Finding the garrison destitute of provisions, he determined to win supplies from the enemy. As he pushed forward to the Appalachicola, he was joined by General Gaines, and built Fort Gadsden on the spot where the Indian fort which was blown up by Colonel Clinch had stood. On the 1st of April, he was joined by the Tennessee men. The same day he drove back a party of Indians and took possession of their village. Numerous scalps were found suspended on poles and in the wigwams.
About this time, a party, numbering five hundred Indians and Blacks, surrounded the Spanish fort, St. Marks, and demanded its surrender. This post was one of great importance, being strongly built, and having served formerly as the main depot of the Indians, and the scene of all their councils. As the Spanish garrison was very weak, Jackson determined to anticipate the enemy, and accordingly marched to the fort, and took possession without opposition, sending the garrison and authorities to Pensacola. Here he captured, the chiefs Hornetlimed and Hillishago, both of whom were hung. Arbuthnot was also captured.
After garrisoning the captured station, General Jackson proceeded against the Suwanee towns, where he arrived April 16th. After a slight resistance in which two Indians were taken and eleven killed, the settlement was taken, the huts destroyed, and some provisions secured. Two days after, Ambrister was captured. On the 22d a court of inquiry convened for the trial of this man and Arbuthnot, and, after six days’ session, found them guilty of inciting the Indians to aggression, and gave as their opinion that they were worthy of death. General Jackson sentenced Arbuthnot to be hung, and Ambrister to be shot. The sentence was executed on the 29th. On the same day the general returned to Fort Gadsden.
Intelligence now arrived that the defeated Seminoles were mustering near Pensacola. It was also rumored that they were assisted and encouraged by the Spanish garrison at that place. Although Spain was then at peace with the United States, General Jackson resolved on marching into the territory, and capturing the garrison at Pensacola. Accordingly he left Fort Gadsden on the 10th of May, at the head of twelve hundred men, and on the 22d arrived near Pensacola. On notifying the Spanish governor, he was ordered to quit the country. Disregarding this, he entered the city on the 24th, and immediately commenced operations for assaulting Fort Barrancas; whither the governor with his small force had retired. A bombardment of this was kept up until the 27th, when it surrendered, and the Spanish authorities were sent to Havana. Soon after General Jackson took possession of the whole territory, garrisoned different stations, and broke up all the Indian villages. He then retired to the Hermitage, in Tennessee, leaving the command with General Gaines, who, under his orders, speedily took possession of St. Augustine.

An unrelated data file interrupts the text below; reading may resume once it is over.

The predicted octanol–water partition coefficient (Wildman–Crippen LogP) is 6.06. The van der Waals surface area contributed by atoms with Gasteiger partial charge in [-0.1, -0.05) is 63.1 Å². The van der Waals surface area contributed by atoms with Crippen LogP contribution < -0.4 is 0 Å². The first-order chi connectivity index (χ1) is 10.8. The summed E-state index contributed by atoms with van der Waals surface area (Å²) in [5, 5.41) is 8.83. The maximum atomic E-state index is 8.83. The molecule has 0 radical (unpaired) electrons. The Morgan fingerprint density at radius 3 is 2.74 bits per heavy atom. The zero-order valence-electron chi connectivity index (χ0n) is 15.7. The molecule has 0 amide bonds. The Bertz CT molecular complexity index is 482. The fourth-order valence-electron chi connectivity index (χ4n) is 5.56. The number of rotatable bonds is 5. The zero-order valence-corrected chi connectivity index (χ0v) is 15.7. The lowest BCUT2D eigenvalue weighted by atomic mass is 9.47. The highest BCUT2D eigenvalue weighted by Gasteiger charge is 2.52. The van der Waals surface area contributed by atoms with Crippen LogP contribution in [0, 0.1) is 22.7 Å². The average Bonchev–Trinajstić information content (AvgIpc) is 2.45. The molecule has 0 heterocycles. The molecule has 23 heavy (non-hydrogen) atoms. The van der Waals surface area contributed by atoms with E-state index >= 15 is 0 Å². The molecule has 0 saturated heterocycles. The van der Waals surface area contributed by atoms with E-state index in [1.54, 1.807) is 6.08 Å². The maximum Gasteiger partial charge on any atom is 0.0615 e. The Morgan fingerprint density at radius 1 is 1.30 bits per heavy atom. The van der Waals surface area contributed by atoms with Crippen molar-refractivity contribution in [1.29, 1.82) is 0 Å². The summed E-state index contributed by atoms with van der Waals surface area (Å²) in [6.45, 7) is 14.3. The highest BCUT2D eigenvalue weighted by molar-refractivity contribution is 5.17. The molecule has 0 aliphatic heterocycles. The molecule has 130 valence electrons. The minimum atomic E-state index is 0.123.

President Monroe, in his message of November, 1818, thus speaks of the condition of affairs in Spanish Florida.
“A state of things has existed in the Florida’s, the tendency of which has been obvious to all who have paid the slightest attention to the progress of affairs in that quarter. Throughout the whole of those provinces to which the Spanish title extends, the government of Spain has scarcely been felt. Its authority has been confined almost exclusively to the walls of Pensacola and St. Augustine, within which only small garrisons have been maintained. Adventurers from every country, fugitives from justice, and absconding slaves, have found an asylum there. Several tribes of Indians, strong in the number of their warriors, remarkable for their ferocity, and whose settlements extend to our limits, inhabit those provinces. These different hordes of people, connected together, disregarding, on the one side, the authority of Spain, and protected by an imaginary line which separates Florida from the United States, have violated our laws prohibiting the introduction of slaves, have practiced various frauds on our revenue, and committed every kind of outrage on our peaceable citizens, which their proximity to us enabled them to perpetrate. The invasion of Amelia Island last year by a email band of adventurers, not exceeding one hundred and fifty in number, who wrested it from the inconsiderable Spanish force stationed there, and held it several months, during which a single effort only was made to recover it, which failed, clearly proves how completely extinct the Spanish authority had become; as the conduct of those adventurers while in possession of the island as distinctly shows the pernicious purposes for which their combination had been formed.”
The forcible occupation of a neutral territory, elicited much attention in the United States, and subjected General Jackson to much censure. The government promptly surrendered the captured posts to the Spanish crown, but did not think proper to call the general to account for his actions. The Seminole war, was, however, ended for that time; and the cession of Florida to the United States in 1819, put an end to all difficulties with Spain.